The voice records of five million people are being deleted by HM Revenue and Customs, which has been found to have given customers insufficient information about how their data would be processed.
The Information Commissioner’s Office (ICO) said voice data collected unlawfully by HMRC should be deleted.
An ICO investigation into HMRC’s Voice ID service was prompted by a complaint from Big Brother Watch about the department’s conduct.
Since 2017, customers have been able to use voice authentication on some of HMRC’s helplines, which means they can by-pass some other security checks.
They repeat the phrase: “My voice is my password” to register.
Services that use Voice ID are Child Benefit, Tax Credits, Help to Save, Self-Assessment, Taxes and National Insurance.
But the ICO found that HMRC failed to give customers sufficient information about how their biometric data would be processed and failed to give them the chance to give or withhold consent.
This is a breach of the General Data Protection Regulation (GDPR).
Under the new rules that came into force last year, biometric data is considered special category information and is subject to stricter conditions.
The ICO has issued a preliminary enforcement notice to HMRC, stating the Information Commissioner’s initial decision to compel the department to delete all biometric data held under the Voice ID system for which it does not have explicit consent.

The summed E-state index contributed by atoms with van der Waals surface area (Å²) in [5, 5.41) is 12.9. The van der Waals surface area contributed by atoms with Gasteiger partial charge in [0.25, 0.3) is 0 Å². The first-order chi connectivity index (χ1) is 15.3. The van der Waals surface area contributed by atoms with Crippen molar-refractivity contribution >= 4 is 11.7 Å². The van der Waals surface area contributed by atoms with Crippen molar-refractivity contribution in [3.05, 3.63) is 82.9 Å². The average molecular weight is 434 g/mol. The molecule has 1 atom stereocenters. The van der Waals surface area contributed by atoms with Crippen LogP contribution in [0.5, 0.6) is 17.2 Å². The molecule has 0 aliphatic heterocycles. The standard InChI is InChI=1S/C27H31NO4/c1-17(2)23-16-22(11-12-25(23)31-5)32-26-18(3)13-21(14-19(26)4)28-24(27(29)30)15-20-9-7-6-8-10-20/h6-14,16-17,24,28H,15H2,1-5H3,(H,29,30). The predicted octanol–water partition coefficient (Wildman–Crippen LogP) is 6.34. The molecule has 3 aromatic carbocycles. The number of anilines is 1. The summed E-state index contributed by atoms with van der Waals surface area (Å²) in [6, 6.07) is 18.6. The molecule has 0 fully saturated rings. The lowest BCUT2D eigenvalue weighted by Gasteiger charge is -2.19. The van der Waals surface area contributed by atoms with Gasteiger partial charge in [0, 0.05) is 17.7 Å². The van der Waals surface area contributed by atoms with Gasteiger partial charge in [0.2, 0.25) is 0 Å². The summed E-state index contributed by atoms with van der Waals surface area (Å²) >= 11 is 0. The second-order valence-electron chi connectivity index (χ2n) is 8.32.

It said it will issue its final enforcement notice next week giving HMRC 28 days from that date to complete deletion of relevant records.
HMRC anticipates it will complete work to delete records well before the ICO’s June 5 deadline.
It will now only retain Voice ID enrolments where it holds explicit consent.
This is currently around 1.5 million customers, who have used the service since the tax authority introduced changes in October 2018 to comply with GDPR requirements.
The five million customers whose records are being deleted enrolled in the Voice ID service before October 2018 and have not called HMRC or used the service since to reconfirm their consent.
People whose records are being deleted can apply again to use the service if they wish to.
Steve Wood, deputy commissioner at the ICO, said: “We welcome HMRC’s prompt action to begin deleting personal data that it obtained unlawfully.
“Our investigation exposed a significant breach of data protection law – HMRC appears to have given little or no consideration to it with regard to its Voice ID service.
“Innovative digital services help make our lives easier but it must not be at the expense of people’s fundamental right to privacy.
“Organisations must be transparent and fair and, when necessary, obtain consent from people about how their information will be used. When that doesn’t happen, the ICO will take action to protect the public.”
An HMRC spokesman said: “We offer Voice ID as an easy way for customers to access their accounts securely by phone and have ensured it complies with GDPR consent rules since October 2018.
“Over 1.5 million people who have phoned HMRC since October 2018 have told us they want to continue using the service and we’re already deleting the records of those who haven’t.”